With an eye for unique vintage finds and a penchant for creating a happy yet calming space, Marlous regards decorating her home as a way of life. “Designing the interior isn’t just the thing I do to pass time with. It’s much, much more than that. Creating a still life that looks good and balanced is like oxygen to me,” she explains. “My home is my happy place, my safe zone. I look at my surroundings like a photographer that is about to take a picture: everything needs to be in place, the image needs to be right. I have a need to see the beauty in things, no matter how small. I suppose it’s a way of shielding myself against the ugliness in this world. Picking out ‘gestures of beauty’, no matter how small, makes me a happy person. So, interior design is more a way of life than just a hobby or a job.”
In her home, Marlous is drawn to decorating with vintage finds and bright colours, mixing styles and hues to her heart’s content until she finds balance and harmony. “My style is pretty eclectic and it’s always a challenge to make a beautiful blend of all those different items from different eras together. It’s a nice and very rewarding challenge though. I love the whole concept of recycling and that one man’s trash can be another man’s treasure.” And though her style has evolved and shaped over time, Marlous wasn’t always so sure about her own aesthetic.
“It took a while for me to realize that this odd-bod bunch of styles really is my style. I really felt my style was all over the place and not very ‘recognizable’ for an outsider,” she admits.
“Over the years, I have come to accept the fact that my style is best described as an odd mix of different styles, ‘eclectic’ would best describe it,” she says. “It’s why I can fall for a watermelon coloured 80s vase and a retro blue-and-white jug on one second-hand shopping day. I’ve always followed my heart when it came to decorating though: no matter how many ‘rules of styling’ (if there is such a thing) I was breaking. If something makes my heart leap for joy, I take it home and integrate it into my interior.”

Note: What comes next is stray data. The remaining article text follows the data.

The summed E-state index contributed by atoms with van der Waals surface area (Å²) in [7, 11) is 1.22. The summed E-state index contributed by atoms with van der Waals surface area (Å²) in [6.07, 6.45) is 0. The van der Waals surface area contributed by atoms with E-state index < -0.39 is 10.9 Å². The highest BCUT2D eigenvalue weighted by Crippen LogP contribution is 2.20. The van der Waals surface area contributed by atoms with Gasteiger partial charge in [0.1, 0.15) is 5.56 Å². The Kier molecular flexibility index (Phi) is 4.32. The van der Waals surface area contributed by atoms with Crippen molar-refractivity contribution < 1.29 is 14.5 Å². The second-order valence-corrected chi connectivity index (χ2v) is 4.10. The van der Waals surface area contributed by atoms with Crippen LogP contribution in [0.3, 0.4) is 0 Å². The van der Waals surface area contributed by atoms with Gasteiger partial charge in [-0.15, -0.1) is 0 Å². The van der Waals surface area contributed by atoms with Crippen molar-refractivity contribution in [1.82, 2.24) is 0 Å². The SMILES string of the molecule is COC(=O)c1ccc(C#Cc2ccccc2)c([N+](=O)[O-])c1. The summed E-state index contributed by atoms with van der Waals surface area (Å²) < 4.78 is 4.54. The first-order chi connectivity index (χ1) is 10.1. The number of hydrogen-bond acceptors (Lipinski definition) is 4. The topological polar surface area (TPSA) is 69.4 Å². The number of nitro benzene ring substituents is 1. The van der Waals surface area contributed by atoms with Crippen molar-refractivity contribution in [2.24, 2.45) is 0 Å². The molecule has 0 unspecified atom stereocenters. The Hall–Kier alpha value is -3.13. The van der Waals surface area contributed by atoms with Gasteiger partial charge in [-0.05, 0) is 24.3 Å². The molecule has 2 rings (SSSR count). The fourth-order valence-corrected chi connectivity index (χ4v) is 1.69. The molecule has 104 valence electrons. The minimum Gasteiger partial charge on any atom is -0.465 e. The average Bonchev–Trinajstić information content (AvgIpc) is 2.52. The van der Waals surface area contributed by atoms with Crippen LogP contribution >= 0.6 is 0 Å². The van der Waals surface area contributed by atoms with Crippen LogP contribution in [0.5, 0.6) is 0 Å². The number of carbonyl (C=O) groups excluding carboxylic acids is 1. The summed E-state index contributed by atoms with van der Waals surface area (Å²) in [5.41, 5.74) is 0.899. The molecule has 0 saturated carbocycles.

Her regular second-hand shopping sprees, the thrill of finding something unique and integrating it into her eclectic interior is what brings Marlous the most joy in designing her home’s interior.
“Since thrift finds are generally pretty unique, I can create my own, unique and personal interior blend with items that have a past life and have a kind of spirit,” she says. “My second-hand finds also inspire me for little easy DIY projects, such as block stamping a vintage tablecloth, or making cushion covers out of old bed sheets.”
Marlous’ trick to finding balance in her eclectic interior is combining her colourful, thrifted finds with clean, contemporary lines. “Because my home accessories are brightly coloured, sometimes a bit kitsch and slightly whimsical, I have kept the home’s base (floors/walls) white or neutral like a white canvas. And though she loves to display all of her treasures, she prefers to keep clutter at bay. “This is why I combine vintage with contemporary.” she explains. “For example, the Moldavian kilim is paired with our invisible Kartell side table. The table is modern and sleek and because of its ‘invisibility’ it doesn’t outshine the kilim it stands on. In my opinion an eclectic mix of accessories works best on a neutral or modest base.”
Though spontaneous in nature, Marlous has learned to be patient when it comes to designing her interior, being elective and bringing home the right pieces. “I’m a very impatient person, so it took some years and mistakes to learn, but there’s nothing more satisfactory than the search of that perfect piece and the thrill of finding it.”